The National Academy of Sciences is giving its most prestigious award this year to the University of Pennsylvania’s Kathleen Hall Jamieson for her work as an expert in science communication and as a nonpartisan crusader for the importance of facts in public discourse, the academy announced Monday.

She is the winner of the 2020 Public Welfare Medal, an award previously given to such well-known figures as Alan Alda, Neil deGrasse Tyson, and Bill and Melinda Gates. Last year’s winner was Agnes Matilda Kalibata, who has worked in Africa to drive agricultural transformation.

“In an age when misinformation, spin, and confusion about whom to trust threatens our very democracy, Kathleen Hall Jamieson’s nonpartisan, evidence-based approach to science communication and political analysis is an invaluable national treasure,” academy president Marcia McNutt said in a news release. “Her scholarship has been essential to elevating our public discourse and boosting the integrity of science communication. We are thrilled to present her with our highest honor.”

Jamieson, who is “proudly 73,” is a communication professor at the University of Pennsylvania’s Annenberg School of Communication and director of the Annenberg Public Policy Center, which she founded in 1993. Among the center’s research priorities is a focus on the “science of science communication,” including why there is controversy about climate change and vaccinations despite strong scientific evidence.

Jamieson also co-founded FactCheck.org in 2003 as a way to help voters evaluate political claims. In 2015, the site expanded to include SciCheck, which debunks false or misleading scientific claims.

A prolific author, Jamieson’s most recent book is Cyberwar: How Russian Hackers and Trolls Helped Elect a President.

“For decades, Kathleen Hall Jamieson’s groundbreaking work has shaped political and science communication," Penn’s president, Amy Gutmann, said in a statement. "She has changed how we access and think about facts, what it means to have meaningful discourse, and how this affects all manner of politics, from local elections to presidential campaigns. In today’s political climate, this work couldn’t be more crucial, and we’re proud it’s happening at Penn.”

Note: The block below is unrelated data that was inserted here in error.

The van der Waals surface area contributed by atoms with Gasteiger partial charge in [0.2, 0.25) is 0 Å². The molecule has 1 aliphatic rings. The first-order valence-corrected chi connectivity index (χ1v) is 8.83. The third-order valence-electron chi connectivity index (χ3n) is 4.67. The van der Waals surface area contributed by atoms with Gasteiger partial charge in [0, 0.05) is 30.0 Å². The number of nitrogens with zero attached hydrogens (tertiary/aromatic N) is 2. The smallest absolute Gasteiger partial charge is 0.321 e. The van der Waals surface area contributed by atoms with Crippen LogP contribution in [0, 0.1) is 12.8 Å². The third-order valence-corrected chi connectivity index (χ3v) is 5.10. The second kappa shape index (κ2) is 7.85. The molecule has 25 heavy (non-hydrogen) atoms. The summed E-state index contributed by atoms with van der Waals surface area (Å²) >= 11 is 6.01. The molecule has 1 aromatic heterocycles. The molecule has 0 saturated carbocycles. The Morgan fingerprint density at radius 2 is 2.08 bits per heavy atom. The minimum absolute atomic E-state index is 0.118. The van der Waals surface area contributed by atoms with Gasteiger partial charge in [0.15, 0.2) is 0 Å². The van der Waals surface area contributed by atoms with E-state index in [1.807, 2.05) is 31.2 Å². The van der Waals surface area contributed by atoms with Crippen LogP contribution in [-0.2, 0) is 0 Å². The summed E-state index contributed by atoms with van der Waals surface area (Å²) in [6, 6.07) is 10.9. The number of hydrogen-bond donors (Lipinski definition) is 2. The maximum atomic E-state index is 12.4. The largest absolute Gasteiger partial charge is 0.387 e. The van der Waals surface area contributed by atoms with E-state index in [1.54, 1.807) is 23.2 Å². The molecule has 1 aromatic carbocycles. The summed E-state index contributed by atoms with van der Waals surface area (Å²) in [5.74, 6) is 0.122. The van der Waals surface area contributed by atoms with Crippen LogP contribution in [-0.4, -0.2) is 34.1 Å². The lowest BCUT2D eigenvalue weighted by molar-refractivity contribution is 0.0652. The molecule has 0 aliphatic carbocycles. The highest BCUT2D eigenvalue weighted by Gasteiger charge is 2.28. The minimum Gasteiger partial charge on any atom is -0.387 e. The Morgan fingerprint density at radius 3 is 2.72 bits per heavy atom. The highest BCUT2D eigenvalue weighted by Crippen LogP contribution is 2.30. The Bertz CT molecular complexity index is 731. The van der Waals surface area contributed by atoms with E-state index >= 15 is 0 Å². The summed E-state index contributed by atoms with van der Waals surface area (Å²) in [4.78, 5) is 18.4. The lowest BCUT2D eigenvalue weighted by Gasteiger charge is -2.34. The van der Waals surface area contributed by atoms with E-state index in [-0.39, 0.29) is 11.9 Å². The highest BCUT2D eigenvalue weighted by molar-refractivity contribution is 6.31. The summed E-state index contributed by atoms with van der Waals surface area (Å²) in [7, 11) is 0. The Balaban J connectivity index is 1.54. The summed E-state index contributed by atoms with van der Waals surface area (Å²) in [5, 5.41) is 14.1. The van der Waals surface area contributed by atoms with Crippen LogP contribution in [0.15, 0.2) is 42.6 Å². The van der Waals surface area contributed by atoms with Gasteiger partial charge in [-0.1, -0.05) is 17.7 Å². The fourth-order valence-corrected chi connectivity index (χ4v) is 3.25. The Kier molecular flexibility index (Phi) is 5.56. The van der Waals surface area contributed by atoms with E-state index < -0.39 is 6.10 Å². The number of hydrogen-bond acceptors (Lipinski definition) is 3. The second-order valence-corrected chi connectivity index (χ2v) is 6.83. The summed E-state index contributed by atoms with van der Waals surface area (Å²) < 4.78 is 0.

Jamieson said it was an “understatement” to say she was surprised by the award and believed it was recognition of her pioneering work on how to communicate scientific evidence more effectively.

She became interested in the subject when politics and science collided during the 1988 presidential campaign — that was Vice President George H.W. Bush against Massachusetts Gov. Michael S. Dukakis — around the issue of prison furloughs, or short trips into the outside world to help prisoners prepare for release. The scientific evidence for the value of furloughs was “extraordinarily strong,” she said. But the Bush campaign turned the policy into a major political issue with TV ads featuring Willie Horton, who committed crimes while on furlough from a Massachusetts prison. Jamieson said Democrats also used a crime committed during a furlough to undermine Bush.

She concedes the state of science literacy is still a problem, and says the current cornucopia of news sources of widely varying quality is not helping matters, even though many journalists are doing high-quality, factual work. The more accurate work, she said, no longer has “the same capacity to reach people.”

“One sign that something is badly wrong is that we are having measles outbreaks,” she said, referring to how activists have raised doubts about vaccine safety, though they have no scientific evidence.

It may be possible to “increase the receptivity of the audience,” she said, if scientists explain their sources and how they reached their conclusions, and if people are allowed to explore data and reach their own conclusions. For instance, people have a strong tendency to assume that trends will continue from the most recent end point. Showing them year-to-year variation helps them see variability and broader trends.

She supports teaching high school students how to identify credible information and wants platforms like Facebook to do more to prevent the spread of harmful misinformation. There needs to be more repetition of quality information, such as, for example, links to what the Centers for Disease Control and Prevention says about the Zika virus every time the virus is mentioned.

As for the biggest communication story of the day — the Senate impeachment trial of President Donald Trump — Jamieson is reserving judgment until Republicans have made their case. “I am trying to suspend judgment until we get to the end, because I am chronically optimistic about people standing up to do the right thing when they need to," she said.

Only rare citizens will have watched the whole thing, she said, so she’s interested in how the testimony will be summarized and how factual the summaries will be. The trick will be to help ordinary people understand the proceedings while not losing the forest for the trees. Plus, the American people need to believe the process was fair.

“This is a real test,” Jamieson said, “of the institutional protections the founders put in place.”

Jamieson will receive the award at the academy’s annual meeting in April.